As Maisie Williams' narration starts in "The Book of Love" -- in her best raspy bayou drawl -- over a scene of boaters finding a mysterious journal lost at sea, it's clear what kind of film this is, or that it's trying to be. It's a new-ish genre, a tragicomedy awash in whimsical realism. "The Book of Love" isn't quite magical, as it stays firmly grounded in this world, but there's healthy dose of surreality from the actions of the offbeat characters.
Jason Sudeikis plays stiff New Orleans architect Henry, married to manic pixie dream girl Penny (Jessica Biel). An artist, pregnant with their first child, she loves kung fu movies, plays little games with her husband in the morning, makes him wear purple sneakers, and does things like hold up signs in the window exhorting him to "Be Bold." But while Penny has more than enough personality traits and peccadilloes, Henry is defined only by his love and appreciation for her quirks, and subsequently, her absence in his life after her sudden death. There's nothing interesting about him, and yet, the entire film is about his journey as he navigates his life without her.
Adrift after her death, he pursues a friendship with teen street urchin Millie (Williams), who rummages around in his trash looking for supplies for a sea-faring raft she's building. Obsessed with stories like Kon-Tiki, Millie wants to build a raft to sail to the Azores, and Henry decides to help her (he also feels guilty about accidentally burning down her shed while reading the lost-at-sea journal). It offers him purpose, friendship, distraction and hopefully, catharsis.
It's just very hard to buy into Millie and Henry's scheme. As she reveals her reasons for wanting to set sail, it's clear that the raft is merely a symbol for her emotional journey, one that Henry latches onto (remember the aforementioned lack of personality traits?), in need of a strange woman to give his life purpose. The stakes and emotional thrust of a film such as this demand that they actually set sail, but it's such a terrible and harebrained idea that as an audience member, it's impossible to side with Henry on this decision, though it's played as a triumph.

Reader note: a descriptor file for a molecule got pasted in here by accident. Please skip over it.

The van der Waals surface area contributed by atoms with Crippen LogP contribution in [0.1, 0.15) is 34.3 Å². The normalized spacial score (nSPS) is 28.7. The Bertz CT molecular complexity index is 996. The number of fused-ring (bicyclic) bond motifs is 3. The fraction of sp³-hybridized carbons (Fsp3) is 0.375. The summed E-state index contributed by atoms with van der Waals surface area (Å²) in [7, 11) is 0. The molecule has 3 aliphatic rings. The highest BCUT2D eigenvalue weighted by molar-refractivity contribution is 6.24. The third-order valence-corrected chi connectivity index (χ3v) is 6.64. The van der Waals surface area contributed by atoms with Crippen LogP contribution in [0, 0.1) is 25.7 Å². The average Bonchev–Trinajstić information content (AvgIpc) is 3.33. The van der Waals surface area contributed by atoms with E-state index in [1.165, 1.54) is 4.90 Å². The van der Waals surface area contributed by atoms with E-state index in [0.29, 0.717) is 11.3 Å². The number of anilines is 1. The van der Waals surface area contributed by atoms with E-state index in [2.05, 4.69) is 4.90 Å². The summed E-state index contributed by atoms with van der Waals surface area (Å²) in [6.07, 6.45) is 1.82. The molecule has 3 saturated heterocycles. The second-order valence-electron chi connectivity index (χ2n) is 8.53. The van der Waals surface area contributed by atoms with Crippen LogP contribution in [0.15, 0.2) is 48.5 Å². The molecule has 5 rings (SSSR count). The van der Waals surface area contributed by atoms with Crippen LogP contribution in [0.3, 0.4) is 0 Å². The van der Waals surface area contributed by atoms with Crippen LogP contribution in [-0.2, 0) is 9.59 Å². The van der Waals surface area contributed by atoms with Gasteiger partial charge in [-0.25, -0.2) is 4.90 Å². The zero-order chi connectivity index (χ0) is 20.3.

You can't help but compare "The Book of Love" to other films that share similar themes, settings, and even scenes. Jake Gyllenhaal also sledgehammered his marital home in a fit of grief for his deceased wife in the similarly whimsical tragicomic drama "Demolition," and the Louisiana setting, homemade raft, and precocious moppet calls to mind the Sundance sensation "Beasts of the Southern Wild." These comparisons make "The Book of Love" feel derivative and unoriginal, and Henry isn't enough of a character to hang the film around. He's surrounded by oddballs, but tertiary weirdos aren't enough to make him fascinating.
Written by Robbie Pickering and Bill Purple, and directed by Purple, there are some heartfelt moments, especially from Williams, who ultimately pulls out a touching performance. Sudeikis does the best with what he's given. Justin Timberlake composes a pretty score, and performs a beautiful song toward the end. But for a film that's trying very hard to make you feel, it sure leaves you cold.
'THE BOOK OF LOVE'
2 out of 4 stars
Cast: Jason Sudeikis, Jessica Biel, Maisie Williams, Mary Steenburgen, Paul Reiser, Orlando Jones
Directed by: Bill Purple
Running time: 1 hour, 46 minutes
Rated PG-13 for thematic content, language and drug material.
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Distributed by Tribune Content Agency, LLC.